"Wow, I never thought about that." I was learning a lot. Glad it was all getting recorded.
"Yes," Laura said. "You can have tons of demonstrators and huge sales, but if you don't price your product right, you won't make any money. We learned that the hard way with our line of cat food."
"You guys sold cat food?"
"Yes, for a time." Laura chuckled. "It was a disaster. We had an amazing organic product and it sold pretty well, but we lost money on it because we had to price it too low in order to get folks to buy it. We won't make that mistake again. It's an art. Too low and you go broke. Too high and your customers will go somewhere else."
"Gee, Laura, I have to say, you are pretty impressive. How do you generate sales?"
Laura responded, "Well, there are a lot of ways. We do product placement -- we had one of our stamp sets in a Law and Order episode called Copyright Killer. Now that was fun! We also place direct print and online ads. But, mainly, we develop strategies for demonstrators to sell our products and to recruit more demonstrators. It's demanding, but I love it."
Copyright Killer? Yikes.
Before long, we pulled up to this gorgeous, right out of a movie, bed and breakfast with a wrap around porch and white picket fence.
|Phineas Swann Bed and Breakfast|
Laura said, "This is where you'll be staying for the night. Tomorrow we'll meet with Kitty and Jackson, so there is nothing really planned for this afternoon. Why don't you check in and freshen up and I'll swing by in a couple of hours to take you to GDWS. Interested in a little tour?"
"Yes! That would be awesome! Thanks."
Sure enough, two hours later, and Laura's car pulled up in front of the B&B. I hoped my plans would work. If not, it would be just a fun, all-expenses paid, overnight trip for absolutely nothing. Or worse.
Laura drove us right to GDWS, about 20 minutes out of town. You couldn't miss it. Its logo was by the road, carved out of wood and stone. All Vermont artsy, I guess. There were two buildings. The first was two floors, but in the back, there was a low sprawling building.
Laura gestured to the back building. "That's where we manufacture our products and pack them for shipping. This front building is admin and design. We'll start in the back."
We walked over to the back building. There was a guy in a guard's costume and we had to sign in. So there was a bit of security. As the tour began, I noticed a few security cameras. Not good.
"Now this is where we make our stamp molds and stamps," Laura said as she pointed out a large area full of red rubber piles and big machines.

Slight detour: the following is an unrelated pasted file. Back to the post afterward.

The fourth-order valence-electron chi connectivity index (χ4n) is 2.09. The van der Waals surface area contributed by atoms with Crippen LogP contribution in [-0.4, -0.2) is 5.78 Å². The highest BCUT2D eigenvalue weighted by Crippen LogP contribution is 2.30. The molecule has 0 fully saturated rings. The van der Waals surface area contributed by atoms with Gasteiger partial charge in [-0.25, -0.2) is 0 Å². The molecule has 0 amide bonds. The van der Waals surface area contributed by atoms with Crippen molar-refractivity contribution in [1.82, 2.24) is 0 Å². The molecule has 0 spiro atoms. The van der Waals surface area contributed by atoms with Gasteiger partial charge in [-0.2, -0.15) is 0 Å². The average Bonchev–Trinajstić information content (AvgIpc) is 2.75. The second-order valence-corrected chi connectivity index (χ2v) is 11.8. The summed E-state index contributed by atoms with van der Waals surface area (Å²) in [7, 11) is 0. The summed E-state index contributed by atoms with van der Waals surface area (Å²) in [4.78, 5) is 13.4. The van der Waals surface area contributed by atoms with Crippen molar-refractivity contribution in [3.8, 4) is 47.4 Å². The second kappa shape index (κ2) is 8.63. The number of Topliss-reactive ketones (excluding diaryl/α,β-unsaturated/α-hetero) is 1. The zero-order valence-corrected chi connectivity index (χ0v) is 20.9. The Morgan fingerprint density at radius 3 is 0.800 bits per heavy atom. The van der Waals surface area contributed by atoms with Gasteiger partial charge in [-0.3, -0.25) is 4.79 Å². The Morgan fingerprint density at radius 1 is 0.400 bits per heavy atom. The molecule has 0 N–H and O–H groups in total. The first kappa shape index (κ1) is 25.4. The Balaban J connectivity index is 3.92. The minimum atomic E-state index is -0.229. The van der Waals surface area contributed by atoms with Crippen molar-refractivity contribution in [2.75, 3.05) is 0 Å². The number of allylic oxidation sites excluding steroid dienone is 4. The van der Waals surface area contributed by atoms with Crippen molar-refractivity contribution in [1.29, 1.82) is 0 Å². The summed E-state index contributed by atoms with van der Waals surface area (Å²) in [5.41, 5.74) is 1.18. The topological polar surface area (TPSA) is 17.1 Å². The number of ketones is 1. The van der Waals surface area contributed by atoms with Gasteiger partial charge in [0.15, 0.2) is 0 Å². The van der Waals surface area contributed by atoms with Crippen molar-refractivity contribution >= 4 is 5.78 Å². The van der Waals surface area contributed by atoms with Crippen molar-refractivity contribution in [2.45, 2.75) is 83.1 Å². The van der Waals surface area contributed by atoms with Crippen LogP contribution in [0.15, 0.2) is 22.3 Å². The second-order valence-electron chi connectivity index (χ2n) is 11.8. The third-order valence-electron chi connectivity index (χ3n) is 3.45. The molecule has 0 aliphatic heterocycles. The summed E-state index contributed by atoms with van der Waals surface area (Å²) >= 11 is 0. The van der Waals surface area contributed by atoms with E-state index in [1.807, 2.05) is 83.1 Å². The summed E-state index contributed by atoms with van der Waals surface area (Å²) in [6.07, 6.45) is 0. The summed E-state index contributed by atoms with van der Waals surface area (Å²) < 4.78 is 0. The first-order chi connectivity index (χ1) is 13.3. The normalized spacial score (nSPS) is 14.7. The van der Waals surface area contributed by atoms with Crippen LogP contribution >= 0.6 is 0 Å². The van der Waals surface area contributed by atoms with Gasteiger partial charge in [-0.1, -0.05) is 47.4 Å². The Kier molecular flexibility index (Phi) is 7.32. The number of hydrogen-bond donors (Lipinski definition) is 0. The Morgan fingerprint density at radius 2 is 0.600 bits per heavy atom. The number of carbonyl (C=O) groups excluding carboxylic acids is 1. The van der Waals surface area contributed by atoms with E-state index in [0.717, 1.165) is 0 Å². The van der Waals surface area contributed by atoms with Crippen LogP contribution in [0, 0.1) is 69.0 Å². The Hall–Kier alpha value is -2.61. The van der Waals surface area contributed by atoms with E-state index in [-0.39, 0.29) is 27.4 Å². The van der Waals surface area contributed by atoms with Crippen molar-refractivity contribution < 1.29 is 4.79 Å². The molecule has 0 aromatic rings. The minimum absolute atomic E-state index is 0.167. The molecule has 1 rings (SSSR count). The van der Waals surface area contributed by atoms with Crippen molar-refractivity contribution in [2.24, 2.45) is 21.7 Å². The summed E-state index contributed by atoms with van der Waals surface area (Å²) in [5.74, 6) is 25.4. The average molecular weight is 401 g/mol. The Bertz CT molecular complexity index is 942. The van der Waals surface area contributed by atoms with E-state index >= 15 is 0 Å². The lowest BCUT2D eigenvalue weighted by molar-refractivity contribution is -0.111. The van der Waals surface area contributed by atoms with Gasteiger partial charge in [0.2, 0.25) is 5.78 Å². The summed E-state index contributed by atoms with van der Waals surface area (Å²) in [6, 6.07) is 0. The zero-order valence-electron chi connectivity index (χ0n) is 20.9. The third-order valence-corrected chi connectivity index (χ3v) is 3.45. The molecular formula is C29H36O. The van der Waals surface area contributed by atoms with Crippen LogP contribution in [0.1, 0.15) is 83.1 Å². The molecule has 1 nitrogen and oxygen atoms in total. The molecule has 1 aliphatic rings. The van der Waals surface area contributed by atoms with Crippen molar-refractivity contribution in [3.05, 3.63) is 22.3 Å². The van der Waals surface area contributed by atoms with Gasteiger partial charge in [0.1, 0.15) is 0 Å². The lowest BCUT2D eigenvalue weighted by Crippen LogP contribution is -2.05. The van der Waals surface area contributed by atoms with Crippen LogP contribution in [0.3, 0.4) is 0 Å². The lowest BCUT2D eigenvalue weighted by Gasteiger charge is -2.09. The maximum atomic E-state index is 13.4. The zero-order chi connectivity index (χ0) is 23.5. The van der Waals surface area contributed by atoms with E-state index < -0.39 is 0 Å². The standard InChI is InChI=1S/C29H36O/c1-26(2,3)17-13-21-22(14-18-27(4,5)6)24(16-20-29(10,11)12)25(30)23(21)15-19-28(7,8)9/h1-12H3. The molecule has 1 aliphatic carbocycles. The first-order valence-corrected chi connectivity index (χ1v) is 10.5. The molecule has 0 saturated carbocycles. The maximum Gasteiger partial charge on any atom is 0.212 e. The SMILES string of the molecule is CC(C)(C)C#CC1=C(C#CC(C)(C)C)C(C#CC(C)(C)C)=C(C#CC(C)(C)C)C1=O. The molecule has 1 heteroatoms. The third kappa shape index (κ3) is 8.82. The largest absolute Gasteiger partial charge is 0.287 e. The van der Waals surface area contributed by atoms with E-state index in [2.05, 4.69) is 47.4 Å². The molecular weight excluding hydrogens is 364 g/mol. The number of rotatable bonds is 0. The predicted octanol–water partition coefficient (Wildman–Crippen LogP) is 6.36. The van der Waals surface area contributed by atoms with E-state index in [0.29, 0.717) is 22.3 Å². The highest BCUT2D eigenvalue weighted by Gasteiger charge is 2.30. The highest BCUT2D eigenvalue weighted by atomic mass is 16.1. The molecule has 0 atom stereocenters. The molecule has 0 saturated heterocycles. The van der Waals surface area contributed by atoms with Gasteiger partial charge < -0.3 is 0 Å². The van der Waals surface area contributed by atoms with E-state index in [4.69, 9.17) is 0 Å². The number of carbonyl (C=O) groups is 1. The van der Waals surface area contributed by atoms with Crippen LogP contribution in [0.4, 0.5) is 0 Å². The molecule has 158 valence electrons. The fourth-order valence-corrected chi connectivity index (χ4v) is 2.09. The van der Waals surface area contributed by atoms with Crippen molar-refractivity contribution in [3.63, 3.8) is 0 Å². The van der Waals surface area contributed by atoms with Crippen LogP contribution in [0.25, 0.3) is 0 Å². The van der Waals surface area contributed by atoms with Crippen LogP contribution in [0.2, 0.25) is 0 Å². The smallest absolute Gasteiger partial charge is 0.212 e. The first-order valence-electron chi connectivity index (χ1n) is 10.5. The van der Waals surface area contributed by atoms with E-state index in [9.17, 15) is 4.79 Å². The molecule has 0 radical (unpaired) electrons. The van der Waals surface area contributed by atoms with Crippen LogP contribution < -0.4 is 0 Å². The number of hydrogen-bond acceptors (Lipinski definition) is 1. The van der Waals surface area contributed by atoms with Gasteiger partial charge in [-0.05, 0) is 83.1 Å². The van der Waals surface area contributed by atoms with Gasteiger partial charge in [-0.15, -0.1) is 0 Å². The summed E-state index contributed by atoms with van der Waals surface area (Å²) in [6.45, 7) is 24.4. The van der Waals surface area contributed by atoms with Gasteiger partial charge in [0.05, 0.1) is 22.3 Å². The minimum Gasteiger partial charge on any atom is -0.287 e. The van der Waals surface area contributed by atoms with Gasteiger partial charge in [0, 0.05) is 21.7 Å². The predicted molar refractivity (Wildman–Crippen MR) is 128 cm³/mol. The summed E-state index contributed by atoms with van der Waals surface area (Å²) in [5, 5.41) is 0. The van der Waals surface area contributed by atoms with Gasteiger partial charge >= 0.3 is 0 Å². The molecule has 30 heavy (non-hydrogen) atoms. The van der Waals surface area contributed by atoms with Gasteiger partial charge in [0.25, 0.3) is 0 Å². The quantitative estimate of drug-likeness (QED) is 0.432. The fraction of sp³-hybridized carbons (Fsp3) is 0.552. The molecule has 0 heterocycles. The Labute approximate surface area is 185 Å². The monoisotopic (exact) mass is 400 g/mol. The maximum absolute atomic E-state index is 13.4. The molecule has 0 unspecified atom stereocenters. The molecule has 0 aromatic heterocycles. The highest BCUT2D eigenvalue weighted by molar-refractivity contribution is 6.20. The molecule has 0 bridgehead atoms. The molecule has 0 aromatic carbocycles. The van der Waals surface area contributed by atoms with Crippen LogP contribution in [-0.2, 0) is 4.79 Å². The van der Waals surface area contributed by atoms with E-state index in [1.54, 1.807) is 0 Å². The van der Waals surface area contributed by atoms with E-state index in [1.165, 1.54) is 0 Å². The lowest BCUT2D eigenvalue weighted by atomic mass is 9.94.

Before I could look around much, Laura had me in the next room. We were moving fast. "This is where we package the stamps. We outsource the labels and stamp boxes, but pretty much everything else stamp related is made right here." I looked around and there were hundreds of stamp sets, each in its own large cubby with a label under it. "We are very proud of the fact that our stamps, card stock, inks, wood blocks, and catalogs are all made in the US."
All the images were straight out of the current catty. Nothing new. I was stalling for time.
"Why the cameras?," I asked.
"Oh, kind of a quality control thing," Laura said rather vaguely.
"Do you make your own ink and card stock?"
"No, we outsource those."
"Really? Who makes them?"
Laura responded, "Sorry, M, but there is some information we keep close."
"Oh, I understand." I tried again, "But I am a demo now. I'm part of the team, right?"
"That's not how it works. We keep our sources confidential for a reason. I'm sure you understand."
I did understand. Stamping was a competitive business. GDWS wasn't the only game in town. But, if things went well, Laura would be back to selling cotton candy soon enough.
As we went through the building, Laura pointed out the employees whose job it was to put labels on stamp sets. Others packed orders. As Laura put it, "each employee has one job and learns to do it perfectly. " I guess that made sense. It was a pretty open space, but surprisingly quiet. Not at all what I expected. It was fantastic seeing how it all came together. But, it was also kind of boring. Take a box, slap a label on it, put it back in the cubby. Repeat. I couldn't imagine spending the day doing that. And there was no sign of any new products. I had to get out of here and into the admin building soon.
Eventually, we made it to admin. Again, we signed in. Even Laura. I asked if I could use the ladies' room.